"Almost anything else. I don't want them more than I want you. And the only children I would want are your children. Our children. So if I can't have children with you, I don't want them at all." He draws my face slightly closer to his. "And if I can't have you, Katniss, there's nothing that could ever make me happy again. Not all the children in the world."

Oh, Peeta and his maddeningly unfair way with words. I find myself crying again, but the tears are happy ones. "Peeta…" I say, trying to put sensible words together. That's a lost cause, so instead, I pour everything I'm thinking and feeling into a kiss. We are both breathless when it ends.

He smiles up at me, and his eyes are shining, too. "Please say you'll marry me," he says.

"I will, but only because I love you."

Peeta turns his head to the window. "Finally, I picked the right one," he laughs. "Maybe the odds are finally in my favor."

I turn his head back to mine because I want more of his kisses. "We've beaten the odds so many times," I say, trailing my lips from his mouth to his neck, "it doesn't even matter whether they're in our favor or not."


ii. Ten

When Peeta gets home from the bakery, it's dark and storming outside. He pushes through the door and slams it shut behind him, then he leans back against it as a puddle forms at his feet.

"You look like you went swimming with all your clothes on," I laugh, yanking a kitchen towel from the drawer close to me. I go to him and exchange the towel for the soaked bundles he's carrying under his arms.

After he dabs his face dry, he joins me at the counter, where I'm ruefully nudging through the remains of the treats he brought home for us. "Probably nothing to salvage there," he says. His shoes squish when he walks, and he's dripping on the counter.

I turn towards him and help him shrug the coat from his shoulders. "Anything to salvage here?" I ask, smiling up at him. Without a thought, I toss his coat into the rapidly forming lake on our kitchen floor. I reach up and smooth back the hair that is plastered to his forehead. His hair looks brown when it's wet.

"I'm freezing," he says, and sure enough, his teeth are chattering. "You didn't get caught in this earlier, did you?"

"No," I tell him. I had returned from hunting in a light drizzle, did a bit of trading and haggling in town, and hurried home before the downpour.

He peels the remaining clothes from his body with my help, and we leave them on the kitchen floor as we run, giggling like teenagers, to the shower. Peeta steps in and starts the hot water while I strip down and throw my clothes aside. It's hardly necessary for me to shower, too, but we seem to have an unspoken agreement that my presence is required.

His skin is ice-cold before the water begins to warm him, so I mold my body against his and rub his back briskly with my hands. When he stops shivering, I step back a little and reach behind my back to undo my braid.

"Let me," he says.

I turn around, and he steps up close behind me to begin untwisting my hair. He's always much more gentle than I am myself. There are no tangles and no pulls when he finishes and runs his fingers through. With that done, I turn in his arms to face him again, slipping my arms up around his neck.

We haven't made love in over a week, which is unusual for us. I returned only yesterday from a week-long trip to the Capitol, where I made a series of appearances to promote peace and cooperation between the districts. People still remember and care about the Mockingjay, it seems, though I would gladly put that chapter of my life to rest. There is talk of composing a constitution and setting up a new democracy. The idea gives me even more hope for the future, though I have no interest in getting involved in politics. Gale, who's become a rather important public figure and accompanied me to many of the events, tried to talk me into it, but I was adamant. I'll leave the political dealings to people like him.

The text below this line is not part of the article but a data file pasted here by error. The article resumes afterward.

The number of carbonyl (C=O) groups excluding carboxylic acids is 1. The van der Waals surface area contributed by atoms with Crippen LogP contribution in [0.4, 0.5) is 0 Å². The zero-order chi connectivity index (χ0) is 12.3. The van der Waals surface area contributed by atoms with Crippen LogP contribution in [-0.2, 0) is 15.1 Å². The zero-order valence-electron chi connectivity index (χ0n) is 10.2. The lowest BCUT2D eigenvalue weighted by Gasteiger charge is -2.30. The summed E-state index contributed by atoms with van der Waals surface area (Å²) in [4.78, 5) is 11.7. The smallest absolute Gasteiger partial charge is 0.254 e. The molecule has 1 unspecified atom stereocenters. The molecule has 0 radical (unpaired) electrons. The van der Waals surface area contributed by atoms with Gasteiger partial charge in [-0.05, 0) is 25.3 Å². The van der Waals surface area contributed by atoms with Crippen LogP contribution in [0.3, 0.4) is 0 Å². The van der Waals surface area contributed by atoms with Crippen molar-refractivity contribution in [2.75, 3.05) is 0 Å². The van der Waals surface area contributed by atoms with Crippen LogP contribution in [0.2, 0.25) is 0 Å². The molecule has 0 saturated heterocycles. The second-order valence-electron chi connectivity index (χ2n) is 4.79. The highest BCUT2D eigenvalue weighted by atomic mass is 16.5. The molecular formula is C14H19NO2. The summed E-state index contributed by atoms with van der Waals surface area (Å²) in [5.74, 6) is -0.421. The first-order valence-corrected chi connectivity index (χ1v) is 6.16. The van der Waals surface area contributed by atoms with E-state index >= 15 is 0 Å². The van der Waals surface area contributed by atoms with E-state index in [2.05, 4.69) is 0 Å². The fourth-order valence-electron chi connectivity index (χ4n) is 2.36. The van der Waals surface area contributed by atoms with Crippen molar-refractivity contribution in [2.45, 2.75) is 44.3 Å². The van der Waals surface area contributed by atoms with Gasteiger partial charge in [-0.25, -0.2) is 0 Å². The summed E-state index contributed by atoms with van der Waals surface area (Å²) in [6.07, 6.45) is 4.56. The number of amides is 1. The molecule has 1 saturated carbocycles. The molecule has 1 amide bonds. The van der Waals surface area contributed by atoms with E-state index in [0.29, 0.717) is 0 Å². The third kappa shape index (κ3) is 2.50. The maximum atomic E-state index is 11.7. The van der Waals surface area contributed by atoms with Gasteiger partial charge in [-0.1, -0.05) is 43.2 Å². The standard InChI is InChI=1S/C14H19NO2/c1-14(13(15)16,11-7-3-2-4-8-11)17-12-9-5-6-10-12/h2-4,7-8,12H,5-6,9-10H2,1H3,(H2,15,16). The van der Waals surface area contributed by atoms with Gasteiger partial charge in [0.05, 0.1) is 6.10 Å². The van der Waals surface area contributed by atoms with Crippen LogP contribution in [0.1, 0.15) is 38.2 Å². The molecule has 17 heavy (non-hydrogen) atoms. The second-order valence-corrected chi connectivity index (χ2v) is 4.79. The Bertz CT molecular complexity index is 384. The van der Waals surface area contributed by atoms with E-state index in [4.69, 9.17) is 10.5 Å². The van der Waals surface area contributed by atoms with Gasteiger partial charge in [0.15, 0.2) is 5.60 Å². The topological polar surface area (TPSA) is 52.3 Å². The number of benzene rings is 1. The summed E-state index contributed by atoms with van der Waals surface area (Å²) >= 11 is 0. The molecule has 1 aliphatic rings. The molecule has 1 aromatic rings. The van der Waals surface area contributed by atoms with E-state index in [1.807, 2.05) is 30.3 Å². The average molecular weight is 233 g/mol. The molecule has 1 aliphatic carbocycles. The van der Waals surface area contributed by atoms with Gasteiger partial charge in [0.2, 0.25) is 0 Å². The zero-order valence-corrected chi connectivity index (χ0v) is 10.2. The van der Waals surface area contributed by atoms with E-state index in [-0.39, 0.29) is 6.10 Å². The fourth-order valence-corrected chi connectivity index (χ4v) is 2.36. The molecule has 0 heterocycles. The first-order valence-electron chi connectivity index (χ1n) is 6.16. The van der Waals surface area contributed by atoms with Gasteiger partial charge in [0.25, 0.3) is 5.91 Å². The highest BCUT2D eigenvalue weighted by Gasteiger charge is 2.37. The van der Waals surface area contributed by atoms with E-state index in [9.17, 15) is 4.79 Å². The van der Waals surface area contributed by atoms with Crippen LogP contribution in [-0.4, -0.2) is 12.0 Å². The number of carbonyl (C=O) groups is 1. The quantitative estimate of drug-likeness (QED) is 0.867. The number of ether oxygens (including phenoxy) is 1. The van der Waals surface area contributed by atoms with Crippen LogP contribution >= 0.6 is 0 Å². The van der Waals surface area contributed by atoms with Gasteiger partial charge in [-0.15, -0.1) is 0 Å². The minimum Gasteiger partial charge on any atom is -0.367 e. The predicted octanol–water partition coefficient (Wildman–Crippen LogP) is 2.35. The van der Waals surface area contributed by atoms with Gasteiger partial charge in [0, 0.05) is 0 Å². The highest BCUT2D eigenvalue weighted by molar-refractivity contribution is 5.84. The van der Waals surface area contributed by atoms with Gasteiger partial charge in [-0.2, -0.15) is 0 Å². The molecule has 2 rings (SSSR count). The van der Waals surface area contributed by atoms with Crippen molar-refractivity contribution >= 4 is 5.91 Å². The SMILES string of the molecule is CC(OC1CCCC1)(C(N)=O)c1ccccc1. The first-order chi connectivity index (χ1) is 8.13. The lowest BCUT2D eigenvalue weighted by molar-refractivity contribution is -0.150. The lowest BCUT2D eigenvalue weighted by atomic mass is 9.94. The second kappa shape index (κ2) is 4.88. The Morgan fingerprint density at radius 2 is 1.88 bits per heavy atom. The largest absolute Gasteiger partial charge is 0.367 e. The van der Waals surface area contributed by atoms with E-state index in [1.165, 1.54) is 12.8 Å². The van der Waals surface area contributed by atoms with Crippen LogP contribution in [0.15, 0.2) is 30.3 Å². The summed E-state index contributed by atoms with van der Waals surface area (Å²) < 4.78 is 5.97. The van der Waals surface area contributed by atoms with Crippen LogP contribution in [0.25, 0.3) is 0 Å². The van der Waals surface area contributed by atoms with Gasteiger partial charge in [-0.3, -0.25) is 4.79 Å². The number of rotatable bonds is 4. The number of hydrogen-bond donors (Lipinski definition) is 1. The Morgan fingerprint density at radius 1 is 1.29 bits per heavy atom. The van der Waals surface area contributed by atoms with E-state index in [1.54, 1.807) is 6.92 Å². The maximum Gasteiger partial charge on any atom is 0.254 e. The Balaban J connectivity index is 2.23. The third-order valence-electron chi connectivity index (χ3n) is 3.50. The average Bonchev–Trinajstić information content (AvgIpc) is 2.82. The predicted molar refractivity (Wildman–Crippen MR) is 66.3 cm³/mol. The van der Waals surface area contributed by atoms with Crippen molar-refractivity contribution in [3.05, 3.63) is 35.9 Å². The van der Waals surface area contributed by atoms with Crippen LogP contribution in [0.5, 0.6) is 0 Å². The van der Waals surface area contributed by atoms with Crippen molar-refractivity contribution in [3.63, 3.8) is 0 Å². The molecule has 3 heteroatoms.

I am happy right where I am. I am especially happy where I am in this moment.

At some point during our eager lovemaking against the tiled wall, we manage to wash our hair and clean ourselves. Naked and sated, we curl up together in bed and pull the blankets snugly over our shoulders until only our faces are peeking out, grinning at each other. I should care that my clothes are strewn around the bathroom, Peeta's clothes are sopping wet in the kitchen, ruined baked goods are lying out on the kitchen counter, and we haven't had a bite to eat for supper, but I don't care about any of these things. Under the blankets, our bodies are so entwined that I wonder if we'll ever manage to untangle them.

Quite without meaning to, I fall asleep.

When I wake up, I hear that the rain has stopped. There's no sound but the intermittent dripping of water from the roof and trees – and my growling stomach. I reach for Peeta, but he's not in bed anymore. Yawning, I get up, dress myself in comfortable pajamas, and wander towards the kitchen.

Lake Peeta has been dried up, the clothes are gone, and the counter is clean. Peeta is at the table with the supper I had made us (yes, I have learned to cook, and sometimes the food tastes good) and a newspaper spread before him. He looks up at me and smiles.

"Did you sleep?" I ask. I yawn again.

"No," he says. He points his fork down at his food. "This is really good." I know it's true because Peeta never lies about my cooking. He learned that bitter lesson years ago.

I fix a plate for myself and join him at the table, and we eat quietly for a little while. The food is good. I'll have to remember this dish for later. And, of course, I'll have to kill the deer required to make it.